All are mandates within our doctrine and discipline. And yet, I would wholeheartedly agree that most of these charges would be frivolous and harmful to the body. I would also say the same thing about charges made possible by the draconian measures passed at the last General Conference. Why would we allow a legalistic approach to gender identity or sexual orientation negate factors that are clearly the work of God in a person’s life – a desire to practice faithfulness and to grow in God’s love as a part of the community of faith?  Why focus on sexuality rather than on virtues and calling? Why actively cause this harm – perhaps as a scapegoat to intentionally ignore the many boards in our own eyes?  Why would we not honor a call for moratoriums when we are moving towards such big decisions except to hold the peddle down on the forces that seek to exclude and silence others?

In this light, I have the utmost respect for leaders who engage in principled resistance to policies that are about to take effect.  Principled resistance can be an honored approach within our democratic process of discernment. Such resistance is in our spiritual DNA, going back to when Wesley ordained Coke and Asbury.  At other times in our history we have witnessed this approach around slavery, segregation of conferences, and women in ministry. And we can actually use our doctrine and discipline to guide us, as opposed to frame such resistance as a violation.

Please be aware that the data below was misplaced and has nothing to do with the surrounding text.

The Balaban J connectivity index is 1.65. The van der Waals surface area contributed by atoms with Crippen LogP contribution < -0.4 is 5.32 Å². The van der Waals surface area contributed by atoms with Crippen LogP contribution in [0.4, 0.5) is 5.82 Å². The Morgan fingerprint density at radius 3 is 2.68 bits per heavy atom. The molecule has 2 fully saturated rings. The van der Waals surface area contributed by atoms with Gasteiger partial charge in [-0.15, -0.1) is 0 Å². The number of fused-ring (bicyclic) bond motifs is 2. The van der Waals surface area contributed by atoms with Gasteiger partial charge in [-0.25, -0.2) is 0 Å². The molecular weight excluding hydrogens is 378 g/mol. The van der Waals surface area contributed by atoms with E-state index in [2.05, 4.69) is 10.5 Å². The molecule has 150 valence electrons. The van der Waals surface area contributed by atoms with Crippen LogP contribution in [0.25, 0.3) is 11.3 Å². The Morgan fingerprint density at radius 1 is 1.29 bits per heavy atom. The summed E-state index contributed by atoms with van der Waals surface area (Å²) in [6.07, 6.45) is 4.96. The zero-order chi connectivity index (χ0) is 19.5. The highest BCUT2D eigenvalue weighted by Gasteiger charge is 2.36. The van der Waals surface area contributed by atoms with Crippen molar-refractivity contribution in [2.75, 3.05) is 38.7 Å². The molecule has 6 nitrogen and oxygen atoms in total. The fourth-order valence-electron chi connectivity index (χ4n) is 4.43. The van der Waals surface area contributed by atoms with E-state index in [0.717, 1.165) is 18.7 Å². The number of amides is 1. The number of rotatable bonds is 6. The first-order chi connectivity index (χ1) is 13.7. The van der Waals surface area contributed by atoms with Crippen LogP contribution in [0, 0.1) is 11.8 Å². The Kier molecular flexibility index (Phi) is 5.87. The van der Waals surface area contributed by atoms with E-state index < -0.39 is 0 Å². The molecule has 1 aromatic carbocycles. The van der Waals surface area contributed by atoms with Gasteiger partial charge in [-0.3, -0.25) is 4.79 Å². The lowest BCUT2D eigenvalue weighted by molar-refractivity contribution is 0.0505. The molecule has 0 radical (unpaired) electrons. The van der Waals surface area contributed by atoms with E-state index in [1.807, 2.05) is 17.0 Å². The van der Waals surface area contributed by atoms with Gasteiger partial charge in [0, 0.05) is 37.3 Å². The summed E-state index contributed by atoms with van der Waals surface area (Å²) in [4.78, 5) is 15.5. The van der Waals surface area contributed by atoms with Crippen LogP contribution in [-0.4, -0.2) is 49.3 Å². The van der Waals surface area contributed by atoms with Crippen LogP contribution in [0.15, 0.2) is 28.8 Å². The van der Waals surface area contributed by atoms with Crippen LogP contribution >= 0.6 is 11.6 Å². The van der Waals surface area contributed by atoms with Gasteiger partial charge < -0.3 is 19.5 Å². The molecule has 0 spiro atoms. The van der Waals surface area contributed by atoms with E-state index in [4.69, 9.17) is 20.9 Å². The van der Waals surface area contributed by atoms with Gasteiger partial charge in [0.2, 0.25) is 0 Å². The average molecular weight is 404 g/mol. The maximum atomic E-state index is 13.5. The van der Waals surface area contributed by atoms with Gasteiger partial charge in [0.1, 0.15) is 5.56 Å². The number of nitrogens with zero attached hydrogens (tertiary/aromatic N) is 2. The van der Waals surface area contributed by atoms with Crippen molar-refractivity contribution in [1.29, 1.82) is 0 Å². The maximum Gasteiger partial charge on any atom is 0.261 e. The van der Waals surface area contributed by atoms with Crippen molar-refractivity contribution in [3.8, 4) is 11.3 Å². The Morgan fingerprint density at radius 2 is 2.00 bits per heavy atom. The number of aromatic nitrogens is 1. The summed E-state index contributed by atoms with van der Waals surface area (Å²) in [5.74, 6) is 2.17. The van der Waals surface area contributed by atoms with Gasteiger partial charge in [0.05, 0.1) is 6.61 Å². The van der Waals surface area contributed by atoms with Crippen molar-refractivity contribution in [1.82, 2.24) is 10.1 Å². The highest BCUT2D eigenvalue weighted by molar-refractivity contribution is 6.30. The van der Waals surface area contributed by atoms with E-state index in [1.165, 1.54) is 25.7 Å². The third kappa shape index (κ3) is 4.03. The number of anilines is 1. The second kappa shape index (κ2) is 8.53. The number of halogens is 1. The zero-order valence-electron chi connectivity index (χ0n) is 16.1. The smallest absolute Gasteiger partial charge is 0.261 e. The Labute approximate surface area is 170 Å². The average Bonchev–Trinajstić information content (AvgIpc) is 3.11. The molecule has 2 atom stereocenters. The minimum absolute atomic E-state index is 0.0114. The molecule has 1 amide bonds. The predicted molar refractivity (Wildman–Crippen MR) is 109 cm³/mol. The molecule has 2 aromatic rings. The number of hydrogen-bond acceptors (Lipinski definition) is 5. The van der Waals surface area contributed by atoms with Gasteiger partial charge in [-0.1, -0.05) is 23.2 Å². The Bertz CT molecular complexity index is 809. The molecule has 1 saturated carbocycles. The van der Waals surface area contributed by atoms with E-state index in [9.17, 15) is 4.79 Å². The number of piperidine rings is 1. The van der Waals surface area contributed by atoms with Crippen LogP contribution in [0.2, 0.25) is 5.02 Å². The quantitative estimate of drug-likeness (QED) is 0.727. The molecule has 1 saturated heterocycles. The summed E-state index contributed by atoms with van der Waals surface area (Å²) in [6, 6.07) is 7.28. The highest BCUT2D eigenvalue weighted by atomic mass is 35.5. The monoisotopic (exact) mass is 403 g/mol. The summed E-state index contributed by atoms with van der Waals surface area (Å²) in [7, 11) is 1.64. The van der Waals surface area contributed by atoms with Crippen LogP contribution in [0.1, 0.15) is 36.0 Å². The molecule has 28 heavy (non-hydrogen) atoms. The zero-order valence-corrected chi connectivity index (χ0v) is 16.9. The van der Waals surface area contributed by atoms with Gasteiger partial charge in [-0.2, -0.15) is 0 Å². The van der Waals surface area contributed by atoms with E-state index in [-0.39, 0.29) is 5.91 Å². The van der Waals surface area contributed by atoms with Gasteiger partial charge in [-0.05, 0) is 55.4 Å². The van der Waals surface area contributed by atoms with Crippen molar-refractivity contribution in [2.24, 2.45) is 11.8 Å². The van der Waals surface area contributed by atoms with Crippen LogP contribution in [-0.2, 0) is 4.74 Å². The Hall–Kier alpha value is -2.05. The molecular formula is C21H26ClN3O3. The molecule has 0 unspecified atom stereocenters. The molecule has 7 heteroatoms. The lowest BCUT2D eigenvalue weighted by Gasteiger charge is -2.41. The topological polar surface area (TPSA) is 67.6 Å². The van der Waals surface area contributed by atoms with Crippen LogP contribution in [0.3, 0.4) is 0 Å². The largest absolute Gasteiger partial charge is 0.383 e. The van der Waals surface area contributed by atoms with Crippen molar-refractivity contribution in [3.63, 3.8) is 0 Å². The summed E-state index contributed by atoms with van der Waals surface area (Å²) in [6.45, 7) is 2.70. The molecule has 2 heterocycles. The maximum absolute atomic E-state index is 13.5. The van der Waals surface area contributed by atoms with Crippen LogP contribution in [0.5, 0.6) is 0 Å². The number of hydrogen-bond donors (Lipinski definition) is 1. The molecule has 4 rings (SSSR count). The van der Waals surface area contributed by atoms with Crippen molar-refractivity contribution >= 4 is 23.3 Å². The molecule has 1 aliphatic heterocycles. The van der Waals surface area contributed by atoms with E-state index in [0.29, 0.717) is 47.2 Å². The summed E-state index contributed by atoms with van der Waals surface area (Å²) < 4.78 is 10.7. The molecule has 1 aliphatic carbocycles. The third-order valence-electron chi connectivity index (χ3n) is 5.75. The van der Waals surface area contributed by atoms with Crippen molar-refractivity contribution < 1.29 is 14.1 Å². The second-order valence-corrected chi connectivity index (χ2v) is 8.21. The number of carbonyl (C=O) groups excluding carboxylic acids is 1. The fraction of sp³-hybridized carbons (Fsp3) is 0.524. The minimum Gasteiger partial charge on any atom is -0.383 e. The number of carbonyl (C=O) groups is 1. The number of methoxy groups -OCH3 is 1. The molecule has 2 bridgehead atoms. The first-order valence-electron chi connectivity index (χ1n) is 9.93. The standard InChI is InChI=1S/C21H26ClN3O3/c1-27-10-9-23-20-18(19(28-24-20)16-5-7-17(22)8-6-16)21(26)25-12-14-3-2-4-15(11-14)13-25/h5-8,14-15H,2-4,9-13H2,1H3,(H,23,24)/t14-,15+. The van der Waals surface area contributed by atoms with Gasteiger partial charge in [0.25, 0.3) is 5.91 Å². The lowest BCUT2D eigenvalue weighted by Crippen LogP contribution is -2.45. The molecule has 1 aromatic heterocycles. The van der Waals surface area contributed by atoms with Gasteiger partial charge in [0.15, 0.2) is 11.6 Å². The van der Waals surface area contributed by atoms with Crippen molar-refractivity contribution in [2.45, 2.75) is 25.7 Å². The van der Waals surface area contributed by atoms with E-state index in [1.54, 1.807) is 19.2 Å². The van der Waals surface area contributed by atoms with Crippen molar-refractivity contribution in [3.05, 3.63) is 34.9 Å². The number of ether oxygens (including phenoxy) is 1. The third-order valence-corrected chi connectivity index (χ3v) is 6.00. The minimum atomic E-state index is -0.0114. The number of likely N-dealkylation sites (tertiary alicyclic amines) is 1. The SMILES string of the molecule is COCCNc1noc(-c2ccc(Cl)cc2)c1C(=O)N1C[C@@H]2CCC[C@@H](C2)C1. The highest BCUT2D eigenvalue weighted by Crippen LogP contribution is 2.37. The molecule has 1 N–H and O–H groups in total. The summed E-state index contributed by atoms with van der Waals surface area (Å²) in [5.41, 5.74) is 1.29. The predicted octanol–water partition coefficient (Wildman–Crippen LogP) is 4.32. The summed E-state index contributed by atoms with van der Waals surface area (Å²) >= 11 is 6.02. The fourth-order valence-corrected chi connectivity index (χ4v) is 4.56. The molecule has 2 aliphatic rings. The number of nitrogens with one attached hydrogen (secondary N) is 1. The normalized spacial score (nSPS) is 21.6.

As a part of our doctrine, Wesley commented on the harm that can come from following the letter of the law rather than the spirit.  He says, “…if we adhere to the literal sense even of the moral law, if we regard only the precept and the sanction as they stand in themselves, not as they lead us to Christ, they are doubtless a killing ordinance, and bind us down under the sentence of death.” Likewise, Wesley consistently says that the building of faith on opinions and the belief that we are more “right” than others – is not to build our spiritual home on sand, but on the “froth of the sea.” This is part of our doctrine.